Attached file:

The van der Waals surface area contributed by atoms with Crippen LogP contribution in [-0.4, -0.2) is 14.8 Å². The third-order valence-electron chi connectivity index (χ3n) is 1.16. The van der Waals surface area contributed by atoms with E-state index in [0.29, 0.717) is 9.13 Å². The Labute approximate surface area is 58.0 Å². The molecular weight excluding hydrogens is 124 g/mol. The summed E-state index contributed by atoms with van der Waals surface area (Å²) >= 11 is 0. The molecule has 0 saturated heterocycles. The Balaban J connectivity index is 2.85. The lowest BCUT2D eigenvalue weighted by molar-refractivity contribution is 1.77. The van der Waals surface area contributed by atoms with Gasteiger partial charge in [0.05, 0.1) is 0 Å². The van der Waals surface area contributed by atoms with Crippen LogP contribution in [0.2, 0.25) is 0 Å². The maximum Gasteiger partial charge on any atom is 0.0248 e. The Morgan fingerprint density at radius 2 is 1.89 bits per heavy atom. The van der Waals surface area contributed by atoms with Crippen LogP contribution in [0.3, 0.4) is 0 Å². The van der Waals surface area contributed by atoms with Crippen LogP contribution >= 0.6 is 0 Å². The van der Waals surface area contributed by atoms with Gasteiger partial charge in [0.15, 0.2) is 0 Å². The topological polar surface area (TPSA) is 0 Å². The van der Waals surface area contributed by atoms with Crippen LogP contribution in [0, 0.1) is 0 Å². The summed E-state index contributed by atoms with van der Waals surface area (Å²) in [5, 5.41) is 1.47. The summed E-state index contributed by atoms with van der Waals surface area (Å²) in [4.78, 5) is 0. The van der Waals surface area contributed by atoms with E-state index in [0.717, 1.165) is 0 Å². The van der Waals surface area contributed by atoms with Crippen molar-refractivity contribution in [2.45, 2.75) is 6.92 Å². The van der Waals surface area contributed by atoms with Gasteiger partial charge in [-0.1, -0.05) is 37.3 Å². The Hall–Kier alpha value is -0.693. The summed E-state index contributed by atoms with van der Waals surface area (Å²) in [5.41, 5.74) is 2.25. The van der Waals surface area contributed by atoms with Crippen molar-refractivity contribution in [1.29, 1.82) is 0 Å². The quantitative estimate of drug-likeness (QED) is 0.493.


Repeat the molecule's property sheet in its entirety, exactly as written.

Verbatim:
The van der Waals surface area contributed by atoms with Crippen LogP contribution in [-0.4, -0.2) is 14.8 Å². The third-order valence-electron chi connectivity index (χ3n) is 1.16. The van der Waals surface area contributed by atoms with E-state index in [0.29, 0.717) is 9.13 Å². The Labute approximate surface area is 58.0 Å². The molecular weight excluding hydrogens is 124 g/mol. The summed E-state index contributed by atoms with van der Waals surface area (Å²) >= 11 is 0. The molecule has 0 saturated heterocycles. The Balaban J connectivity index is 2.85. The lowest BCUT2D eigenvalue weighted by molar-refractivity contribution is 1.77. The van der Waals surface area contributed by atoms with Gasteiger partial charge in [0.05, 0.1) is 0 Å². The van der Waals surface area contributed by atoms with Crippen LogP contribution in [0.2, 0.25) is 0 Å². The maximum Gasteiger partial charge on any atom is 0.0248 e. The Morgan fingerprint density at radius 2 is 1.89 bits per heavy atom. The van der Waals surface area contributed by atoms with Crippen LogP contribution in [0.3, 0.4) is 0 Å². The van der Waals surface area contributed by atoms with Crippen LogP contribution >= 0.6 is 0 Å². The van der Waals surface area contributed by atoms with Gasteiger partial charge in [0.15, 0.2) is 0 Å². The topological polar surface area (TPSA) is 0 Å². The van der Waals surface area contributed by atoms with Crippen LogP contribution in [0, 0.1) is 0 Å². The summed E-state index contributed by atoms with van der Waals surface area (Å²) in [5, 5.41) is 1.47. The summed E-state index contributed by atoms with van der Waals surface area (Å²) in [4.78, 5) is 0. The van der Waals surface area contributed by atoms with E-state index in [0.717, 1.165) is 0 Å². The van der Waals surface area contributed by atoms with Crippen molar-refractivity contribution in [2.45, 2.75) is 6.92 Å². The van der Waals surface area contributed by atoms with Gasteiger partial charge in [-0.1, -0.05) is 37.3 Å². The Hall–Kier alpha value is -0.693. The summed E-state index contributed by atoms with van der Waals surface area (Å²) in [5.41, 5.74) is 2.25. The van der Waals surface area contributed by atoms with Crippen molar-refractivity contribution in [1.29, 1.82) is 0 Å². The quantitative estimate of drug-likeness (QED) is 0.493.